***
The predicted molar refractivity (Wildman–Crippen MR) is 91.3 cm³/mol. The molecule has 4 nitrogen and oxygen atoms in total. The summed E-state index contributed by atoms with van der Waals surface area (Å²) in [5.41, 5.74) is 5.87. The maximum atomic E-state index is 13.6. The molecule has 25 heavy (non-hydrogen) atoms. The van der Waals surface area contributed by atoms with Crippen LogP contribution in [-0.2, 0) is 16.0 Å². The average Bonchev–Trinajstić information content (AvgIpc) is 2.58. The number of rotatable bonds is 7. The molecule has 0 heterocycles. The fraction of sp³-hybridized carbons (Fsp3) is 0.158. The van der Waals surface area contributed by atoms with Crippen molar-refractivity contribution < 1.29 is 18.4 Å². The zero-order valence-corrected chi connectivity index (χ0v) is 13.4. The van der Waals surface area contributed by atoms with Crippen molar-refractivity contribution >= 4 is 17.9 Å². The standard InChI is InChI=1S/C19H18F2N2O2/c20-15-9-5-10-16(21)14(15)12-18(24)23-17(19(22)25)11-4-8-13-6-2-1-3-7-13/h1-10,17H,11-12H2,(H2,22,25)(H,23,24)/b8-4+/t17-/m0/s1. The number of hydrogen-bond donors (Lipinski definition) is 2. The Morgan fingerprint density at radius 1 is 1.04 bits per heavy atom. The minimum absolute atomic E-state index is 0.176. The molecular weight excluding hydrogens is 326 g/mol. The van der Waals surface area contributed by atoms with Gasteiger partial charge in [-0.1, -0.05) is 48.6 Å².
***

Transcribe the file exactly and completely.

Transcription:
The predicted molar refractivity (Wildman–Crippen MR) is 91.3 cm³/mol. The molecule has 4 nitrogen and oxygen atoms in total. The summed E-state index contributed by atoms with van der Waals surface area (Å²) in [5.41, 5.74) is 5.87. The maximum atomic E-state index is 13.6. The molecule has 25 heavy (non-hydrogen) atoms. The van der Waals surface area contributed by atoms with Crippen LogP contribution in [-0.2, 0) is 16.0 Å². The average Bonchev–Trinajstić information content (AvgIpc) is 2.58. The number of rotatable bonds is 7. The molecule has 0 heterocycles. The fraction of sp³-hybridized carbons (Fsp3) is 0.158. The van der Waals surface area contributed by atoms with Crippen molar-refractivity contribution < 1.29 is 18.4 Å². The zero-order valence-corrected chi connectivity index (χ0v) is 13.4. The van der Waals surface area contributed by atoms with Crippen molar-refractivity contribution >= 4 is 17.9 Å². The standard InChI is InChI=1S/C19H18F2N2O2/c20-15-9-5-10-16(21)14(15)12-18(24)23-17(19(22)25)11-4-8-13-6-2-1-3-7-13/h1-10,17H,11-12H2,(H2,22,25)(H,23,24)/b8-4+/t17-/m0/s1. The number of hydrogen-bond donors (Lipinski definition) is 2. The Morgan fingerprint density at radius 1 is 1.04 bits per heavy atom. The minimum absolute atomic E-state index is 0.176. The molecular weight excluding hydrogens is 326 g/mol. The van der Waals surface area contributed by atoms with Gasteiger partial charge in [-0.1, -0.05) is 48.6 Å².